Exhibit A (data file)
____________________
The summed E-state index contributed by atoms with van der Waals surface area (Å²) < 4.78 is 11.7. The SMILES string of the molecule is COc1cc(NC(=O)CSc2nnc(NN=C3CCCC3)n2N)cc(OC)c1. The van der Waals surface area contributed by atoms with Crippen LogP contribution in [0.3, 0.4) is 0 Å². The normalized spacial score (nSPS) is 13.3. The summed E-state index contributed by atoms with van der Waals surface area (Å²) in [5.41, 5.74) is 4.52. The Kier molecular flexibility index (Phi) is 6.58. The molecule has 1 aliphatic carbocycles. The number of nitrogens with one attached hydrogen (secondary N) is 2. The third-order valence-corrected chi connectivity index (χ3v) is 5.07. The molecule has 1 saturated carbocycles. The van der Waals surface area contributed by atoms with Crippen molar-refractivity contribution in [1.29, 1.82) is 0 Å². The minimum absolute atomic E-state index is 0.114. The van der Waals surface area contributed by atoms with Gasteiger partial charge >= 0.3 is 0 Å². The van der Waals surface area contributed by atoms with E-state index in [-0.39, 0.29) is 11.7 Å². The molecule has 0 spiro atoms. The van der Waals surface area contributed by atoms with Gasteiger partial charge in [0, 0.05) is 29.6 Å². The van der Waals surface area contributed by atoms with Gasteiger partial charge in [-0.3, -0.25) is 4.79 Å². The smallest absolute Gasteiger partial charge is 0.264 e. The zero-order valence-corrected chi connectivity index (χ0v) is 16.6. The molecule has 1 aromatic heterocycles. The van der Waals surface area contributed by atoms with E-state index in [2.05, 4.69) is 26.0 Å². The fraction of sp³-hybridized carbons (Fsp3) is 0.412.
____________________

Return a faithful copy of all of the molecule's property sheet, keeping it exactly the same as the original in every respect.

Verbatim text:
The summed E-state index contributed by atoms with van der Waals surface area (Å²) < 4.78 is 11.7. The SMILES string of the molecule is COc1cc(NC(=O)CSc2nnc(NN=C3CCCC3)n2N)cc(OC)c1. The van der Waals surface area contributed by atoms with Crippen LogP contribution in [0.3, 0.4) is 0 Å². The normalized spacial score (nSPS) is 13.3. The summed E-state index contributed by atoms with van der Waals surface area (Å²) in [5.41, 5.74) is 4.52. The Kier molecular flexibility index (Phi) is 6.58. The molecule has 1 aliphatic carbocycles. The number of nitrogens with one attached hydrogen (secondary N) is 2. The third-order valence-corrected chi connectivity index (χ3v) is 5.07. The molecule has 1 saturated carbocycles. The van der Waals surface area contributed by atoms with Crippen molar-refractivity contribution in [1.29, 1.82) is 0 Å². The minimum absolute atomic E-state index is 0.114. The van der Waals surface area contributed by atoms with Gasteiger partial charge >= 0.3 is 0 Å². The van der Waals surface area contributed by atoms with E-state index in [-0.39, 0.29) is 11.7 Å². The molecule has 0 spiro atoms. The van der Waals surface area contributed by atoms with Gasteiger partial charge in [0, 0.05) is 29.6 Å². The van der Waals surface area contributed by atoms with Gasteiger partial charge in [-0.3, -0.25) is 4.79 Å². The smallest absolute Gasteiger partial charge is 0.264 e. The zero-order valence-corrected chi connectivity index (χ0v) is 16.6. The molecule has 1 aromatic heterocycles. The van der Waals surface area contributed by atoms with E-state index in [2.05, 4.69) is 26.0 Å². The fraction of sp³-hybridized carbons (Fsp3) is 0.412.